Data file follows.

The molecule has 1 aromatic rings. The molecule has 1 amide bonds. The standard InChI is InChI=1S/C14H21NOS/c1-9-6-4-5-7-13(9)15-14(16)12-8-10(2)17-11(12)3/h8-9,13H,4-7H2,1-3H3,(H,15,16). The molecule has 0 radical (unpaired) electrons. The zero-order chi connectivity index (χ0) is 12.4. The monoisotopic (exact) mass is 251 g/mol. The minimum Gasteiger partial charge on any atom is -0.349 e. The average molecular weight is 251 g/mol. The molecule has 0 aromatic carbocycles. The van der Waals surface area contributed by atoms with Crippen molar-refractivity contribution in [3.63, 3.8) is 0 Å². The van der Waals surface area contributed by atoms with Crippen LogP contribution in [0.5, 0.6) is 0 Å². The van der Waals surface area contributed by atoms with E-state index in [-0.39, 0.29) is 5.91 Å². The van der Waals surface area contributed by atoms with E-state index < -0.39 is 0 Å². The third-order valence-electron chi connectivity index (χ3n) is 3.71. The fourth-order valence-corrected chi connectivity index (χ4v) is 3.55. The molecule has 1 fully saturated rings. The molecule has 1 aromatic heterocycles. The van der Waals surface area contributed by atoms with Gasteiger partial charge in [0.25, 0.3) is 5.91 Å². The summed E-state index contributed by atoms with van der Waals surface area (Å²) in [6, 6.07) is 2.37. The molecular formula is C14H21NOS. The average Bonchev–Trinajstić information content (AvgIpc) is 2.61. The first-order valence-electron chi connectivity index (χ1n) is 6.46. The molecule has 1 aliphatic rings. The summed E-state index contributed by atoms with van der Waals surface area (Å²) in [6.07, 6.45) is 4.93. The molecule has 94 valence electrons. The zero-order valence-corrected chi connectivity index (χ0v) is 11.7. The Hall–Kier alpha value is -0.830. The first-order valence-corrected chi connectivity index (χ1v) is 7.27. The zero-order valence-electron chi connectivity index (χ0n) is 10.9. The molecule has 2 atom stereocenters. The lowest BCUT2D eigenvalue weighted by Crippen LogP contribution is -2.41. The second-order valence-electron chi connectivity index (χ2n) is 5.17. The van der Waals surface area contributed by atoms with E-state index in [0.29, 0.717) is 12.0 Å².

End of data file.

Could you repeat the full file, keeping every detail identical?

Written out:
The molecule has 1 aromatic rings. The molecule has 1 amide bonds. The standard InChI is InChI=1S/C14H21NOS/c1-9-6-4-5-7-13(9)15-14(16)12-8-10(2)17-11(12)3/h8-9,13H,4-7H2,1-3H3,(H,15,16). The molecule has 0 radical (unpaired) electrons. The zero-order chi connectivity index (χ0) is 12.4. The monoisotopic (exact) mass is 251 g/mol. The minimum Gasteiger partial charge on any atom is -0.349 e. The average molecular weight is 251 g/mol. The molecule has 0 aromatic carbocycles. The van der Waals surface area contributed by atoms with Crippen molar-refractivity contribution in [3.63, 3.8) is 0 Å². The van der Waals surface area contributed by atoms with Crippen LogP contribution in [0.5, 0.6) is 0 Å². The van der Waals surface area contributed by atoms with E-state index in [-0.39, 0.29) is 5.91 Å². The van der Waals surface area contributed by atoms with E-state index < -0.39 is 0 Å². The third-order valence-electron chi connectivity index (χ3n) is 3.71. The fourth-order valence-corrected chi connectivity index (χ4v) is 3.55. The molecule has 1 fully saturated rings. The molecule has 1 aromatic heterocycles. The van der Waals surface area contributed by atoms with Gasteiger partial charge in [0.25, 0.3) is 5.91 Å². The summed E-state index contributed by atoms with van der Waals surface area (Å²) in [6, 6.07) is 2.37. The molecular formula is C14H21NOS. The average Bonchev–Trinajstić information content (AvgIpc) is 2.61. The first-order valence-electron chi connectivity index (χ1n) is 6.46. The molecule has 1 aliphatic rings. The summed E-state index contributed by atoms with van der Waals surface area (Å²) in [6.07, 6.45) is 4.93. The molecule has 94 valence electrons. The zero-order valence-corrected chi connectivity index (χ0v) is 11.7. The Hall–Kier alpha value is -0.830. The first-order valence-corrected chi connectivity index (χ1v) is 7.27. The zero-order valence-electron chi connectivity index (χ0n) is 10.9. The molecule has 2 atom stereocenters. The lowest BCUT2D eigenvalue weighted by Crippen LogP contribution is -2.41. The second-order valence-electron chi connectivity index (χ2n) is 5.17. The van der Waals surface area contributed by atoms with E-state index in [0.29, 0.717) is 12.0 Å².